With a ‘standard’ knee replacement the prosthesis comes in different size categories: A, B, C etc. Also, the prosthesis comes in one single standard shape: based on assumptions about the ‘average’ shaped knee.

With respect to sizing: if you’re in the middle of the ‘A’ range or the ‘B’ range, then great; however, if you’re half-way in-between then you’re going to get something that’s either a bit too big or a bit too small for your knee.

Does this matter? Yes: under-hang (from undersizing) can cause increased bleeding in the knee post-operatively and it can be associated with poorer fixation of the prosthesis. Overhang by as little as just 3mm has been shown to be associated with rubbing of the prosthesis against the adjacent soft tissues, with ongoing pain post-operatively and with poorer patient satisfaction levels.

How do we assess the individual differences between people's knees?

With respect to shape: with a standard knee replacement design, many assumptions are made about the best shape for a knee, that will best match most people. The reality, however, is that not only do people have different sized knees, but the shape of people’s knees also varies considerably, with different sizes medially vs laterally, and with different curves and contours. If you replace one shaped knee with a prosthesis that is significantly differently shaped, then the knee is unlikely to move in exactly the same way (joint kinematics), and hence the knee is less likely to feel ‘normal’ to that specific patient.

Standard knee replacement surgery can be like trying to ram a square peg into a round hole and then expecting the patient to somehow be happy!

The answer to these issues is simple: have a prosthesis that exactly matches your individual size, shape and contours, with millimetre precision:  i.e. a personalised prosthesis for each individual person – and that means a custom-made knee.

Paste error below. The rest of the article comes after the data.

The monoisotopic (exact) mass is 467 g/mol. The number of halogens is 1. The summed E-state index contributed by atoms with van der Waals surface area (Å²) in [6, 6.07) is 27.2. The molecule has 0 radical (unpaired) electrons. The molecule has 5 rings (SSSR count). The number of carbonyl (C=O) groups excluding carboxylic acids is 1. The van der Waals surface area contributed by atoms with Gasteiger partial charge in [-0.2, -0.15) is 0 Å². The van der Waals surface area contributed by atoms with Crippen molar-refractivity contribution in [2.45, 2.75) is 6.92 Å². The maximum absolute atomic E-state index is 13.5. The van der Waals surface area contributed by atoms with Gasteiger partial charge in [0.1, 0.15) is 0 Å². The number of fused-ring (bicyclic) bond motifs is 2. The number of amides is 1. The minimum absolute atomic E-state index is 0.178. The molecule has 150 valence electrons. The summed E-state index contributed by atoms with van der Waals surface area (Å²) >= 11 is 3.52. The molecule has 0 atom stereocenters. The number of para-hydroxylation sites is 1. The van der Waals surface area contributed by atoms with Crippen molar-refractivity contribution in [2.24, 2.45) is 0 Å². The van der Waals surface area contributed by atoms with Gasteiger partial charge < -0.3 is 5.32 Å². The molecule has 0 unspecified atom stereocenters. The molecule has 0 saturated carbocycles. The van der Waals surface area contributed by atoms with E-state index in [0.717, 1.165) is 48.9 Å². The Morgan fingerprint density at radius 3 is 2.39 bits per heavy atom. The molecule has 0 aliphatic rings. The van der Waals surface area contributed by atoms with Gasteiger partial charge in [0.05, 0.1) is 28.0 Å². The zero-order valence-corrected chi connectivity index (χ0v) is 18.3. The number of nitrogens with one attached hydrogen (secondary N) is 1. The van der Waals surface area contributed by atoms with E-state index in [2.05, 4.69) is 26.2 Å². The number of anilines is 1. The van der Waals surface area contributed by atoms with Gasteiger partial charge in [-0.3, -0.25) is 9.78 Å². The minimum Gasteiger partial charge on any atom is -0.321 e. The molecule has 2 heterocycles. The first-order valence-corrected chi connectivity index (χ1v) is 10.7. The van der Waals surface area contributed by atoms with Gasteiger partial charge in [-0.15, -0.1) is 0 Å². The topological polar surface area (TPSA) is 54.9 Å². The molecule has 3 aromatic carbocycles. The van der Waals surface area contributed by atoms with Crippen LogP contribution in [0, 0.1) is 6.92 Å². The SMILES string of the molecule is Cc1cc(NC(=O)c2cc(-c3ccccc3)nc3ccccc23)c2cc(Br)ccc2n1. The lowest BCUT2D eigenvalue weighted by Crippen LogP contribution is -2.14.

What is a custom-made knee and what are its benefits?

The custom knee replacementWith a custom-made knee, we perform a high-res (fine-cut) CT scan of the knee, including views of the hip and the ankle. The CT data is sent to a company in America called Conformis, and Conformis then design and manufacture a custom-made knee replacement prosthesis specifically for that patient.

Just like a suit – if you want to buy a suit and walk out of the shop actually wearing it straight away, then you’re going to have to buy an off-the-peg suit. However, if you want a suit that’s made to measure, that will fit you perfectly and that will feel really good… then it’s going to need to be tailor-made. And this takes time. It normally takes Conformis about 6 weeks to design, manufacture and deliver the patient’s custom-made prosthesis back here to us in London, ready for surgical implantation.

The proof is in the pudding

The theory sounds fine… but the actual proof is in the pudding. With a standard off-the-shelf prosthesis, the patient satisfaction rates are about 80 to 85%. This is ‘reasonably’ good; however, that means that 15 to 20% of patients are left unhappy after their knee replacement surgery, and that’s a very big deal! In normal times, there were about 100,000 knee replacement procedures being done per year in the UK: that equates to about 15,000 to 20,000 unhappy patients every year! This is probably why knee replacement surgery hasn’t actually got the best reputation in some quarters.

Why are there big differences in patient satisfaction?

The research from America has shown that patient satisfaction rates with a Conformis custom-made prosthesis are 90 to 95%!

Best-case scenario, in terms of differences, is that this equates to a 75% reduction in the risks of a patient ending up unhappy after their knee replacement surgery (from a 20% risk down to a 5% risk), which is massive!

Back in 2012 I was the first surgeon in the UK to implant a Conformis custom-made knee, and I’ve been using them ever since. I’ve now implanted several hundred Conformis knees, and nowadays virtually every knee replacement I do is custom-made, simply because I feel that they’re the best possible option for my patients. The Conformis iTotal prosthesis has now got its ODEP 7A rating, which is an industry gold-standard, and the iTotal prosthesis is showing to be the best rated prosthesis on the Beyond Compliance register, in terms of having the lowest early revision rates.